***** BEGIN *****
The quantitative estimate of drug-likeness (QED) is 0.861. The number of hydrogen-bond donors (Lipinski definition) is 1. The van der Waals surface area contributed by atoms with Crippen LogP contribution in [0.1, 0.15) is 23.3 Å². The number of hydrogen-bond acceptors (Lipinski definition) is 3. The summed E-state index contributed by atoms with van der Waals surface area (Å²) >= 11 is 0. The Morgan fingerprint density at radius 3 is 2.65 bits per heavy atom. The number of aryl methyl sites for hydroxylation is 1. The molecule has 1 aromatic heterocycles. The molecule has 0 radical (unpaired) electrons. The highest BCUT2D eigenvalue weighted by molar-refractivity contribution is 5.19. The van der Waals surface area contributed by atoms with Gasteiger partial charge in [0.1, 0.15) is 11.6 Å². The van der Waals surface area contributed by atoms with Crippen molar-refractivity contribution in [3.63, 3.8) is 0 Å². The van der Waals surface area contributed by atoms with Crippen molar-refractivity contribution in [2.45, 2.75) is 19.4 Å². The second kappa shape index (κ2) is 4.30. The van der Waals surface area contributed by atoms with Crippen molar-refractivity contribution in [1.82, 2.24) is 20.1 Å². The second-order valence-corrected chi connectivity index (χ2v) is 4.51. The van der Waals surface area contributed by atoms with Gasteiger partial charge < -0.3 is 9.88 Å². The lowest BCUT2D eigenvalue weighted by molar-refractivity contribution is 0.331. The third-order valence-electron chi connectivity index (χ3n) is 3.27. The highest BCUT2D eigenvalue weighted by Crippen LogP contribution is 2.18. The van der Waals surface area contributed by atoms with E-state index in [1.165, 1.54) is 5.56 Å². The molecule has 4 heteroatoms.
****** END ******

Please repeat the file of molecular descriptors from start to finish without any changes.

The quantitative estimate of drug-likeness (QED) is 0.861. The number of hydrogen-bond donors (Lipinski definition) is 1. The van der Waals surface area contributed by atoms with Crippen LogP contribution in [0.1, 0.15) is 23.3 Å². The number of hydrogen-bond acceptors (Lipinski definition) is 3. The summed E-state index contributed by atoms with van der Waals surface area (Å²) >= 11 is 0. The Morgan fingerprint density at radius 3 is 2.65 bits per heavy atom. The number of aryl methyl sites for hydroxylation is 1. The molecule has 1 aromatic heterocycles. The molecule has 0 radical (unpaired) electrons. The highest BCUT2D eigenvalue weighted by molar-refractivity contribution is 5.19. The van der Waals surface area contributed by atoms with Gasteiger partial charge in [0.1, 0.15) is 11.6 Å². The van der Waals surface area contributed by atoms with Crippen molar-refractivity contribution in [3.63, 3.8) is 0 Å². The van der Waals surface area contributed by atoms with Crippen molar-refractivity contribution in [2.45, 2.75) is 19.4 Å². The second kappa shape index (κ2) is 4.30. The van der Waals surface area contributed by atoms with Crippen molar-refractivity contribution in [1.82, 2.24) is 20.1 Å². The second-order valence-corrected chi connectivity index (χ2v) is 4.51. The van der Waals surface area contributed by atoms with Gasteiger partial charge < -0.3 is 9.88 Å². The lowest BCUT2D eigenvalue weighted by molar-refractivity contribution is 0.331. The third-order valence-electron chi connectivity index (χ3n) is 3.27. The highest BCUT2D eigenvalue weighted by Crippen LogP contribution is 2.18. The van der Waals surface area contributed by atoms with E-state index in [1.165, 1.54) is 5.56 Å². The molecule has 4 heteroatoms.